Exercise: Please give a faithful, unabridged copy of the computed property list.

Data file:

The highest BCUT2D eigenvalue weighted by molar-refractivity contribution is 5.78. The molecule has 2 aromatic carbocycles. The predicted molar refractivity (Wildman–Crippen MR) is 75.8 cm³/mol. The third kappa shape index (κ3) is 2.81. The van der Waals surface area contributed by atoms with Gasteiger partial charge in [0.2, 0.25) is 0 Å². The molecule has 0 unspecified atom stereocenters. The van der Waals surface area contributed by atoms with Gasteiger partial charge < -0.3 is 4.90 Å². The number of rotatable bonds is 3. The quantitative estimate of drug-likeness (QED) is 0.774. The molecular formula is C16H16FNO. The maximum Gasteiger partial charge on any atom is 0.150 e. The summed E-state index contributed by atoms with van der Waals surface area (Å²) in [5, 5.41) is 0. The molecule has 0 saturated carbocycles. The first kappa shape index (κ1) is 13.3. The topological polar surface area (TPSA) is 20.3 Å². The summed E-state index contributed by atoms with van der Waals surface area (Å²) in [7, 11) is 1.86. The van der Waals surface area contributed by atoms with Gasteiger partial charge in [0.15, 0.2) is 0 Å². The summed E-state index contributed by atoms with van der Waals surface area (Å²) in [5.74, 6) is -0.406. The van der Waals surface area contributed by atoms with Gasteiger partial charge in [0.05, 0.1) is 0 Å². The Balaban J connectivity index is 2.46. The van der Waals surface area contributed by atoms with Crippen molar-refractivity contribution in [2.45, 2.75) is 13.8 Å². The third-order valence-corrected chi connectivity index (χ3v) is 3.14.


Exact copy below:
The highest BCUT2D eigenvalue weighted by molar-refractivity contribution is 5.78. The molecule has 2 aromatic carbocycles. The predicted molar refractivity (Wildman–Crippen MR) is 75.8 cm³/mol. The third kappa shape index (κ3) is 2.81. The van der Waals surface area contributed by atoms with Gasteiger partial charge in [0.2, 0.25) is 0 Å². The molecule has 0 unspecified atom stereocenters. The van der Waals surface area contributed by atoms with Gasteiger partial charge < -0.3 is 4.90 Å². The number of rotatable bonds is 3. The quantitative estimate of drug-likeness (QED) is 0.774. The molecular formula is C16H16FNO. The maximum Gasteiger partial charge on any atom is 0.150 e. The summed E-state index contributed by atoms with van der Waals surface area (Å²) in [5, 5.41) is 0. The molecule has 0 saturated carbocycles. The first kappa shape index (κ1) is 13.3. The topological polar surface area (TPSA) is 20.3 Å². The summed E-state index contributed by atoms with van der Waals surface area (Å²) in [7, 11) is 1.86. The van der Waals surface area contributed by atoms with Gasteiger partial charge in [0.15, 0.2) is 0 Å². The summed E-state index contributed by atoms with van der Waals surface area (Å²) in [5.74, 6) is -0.406. The van der Waals surface area contributed by atoms with Gasteiger partial charge in [0.05, 0.1) is 0 Å². The Balaban J connectivity index is 2.46. The van der Waals surface area contributed by atoms with Crippen molar-refractivity contribution in [2.45, 2.75) is 13.8 Å². The third-order valence-corrected chi connectivity index (χ3v) is 3.14.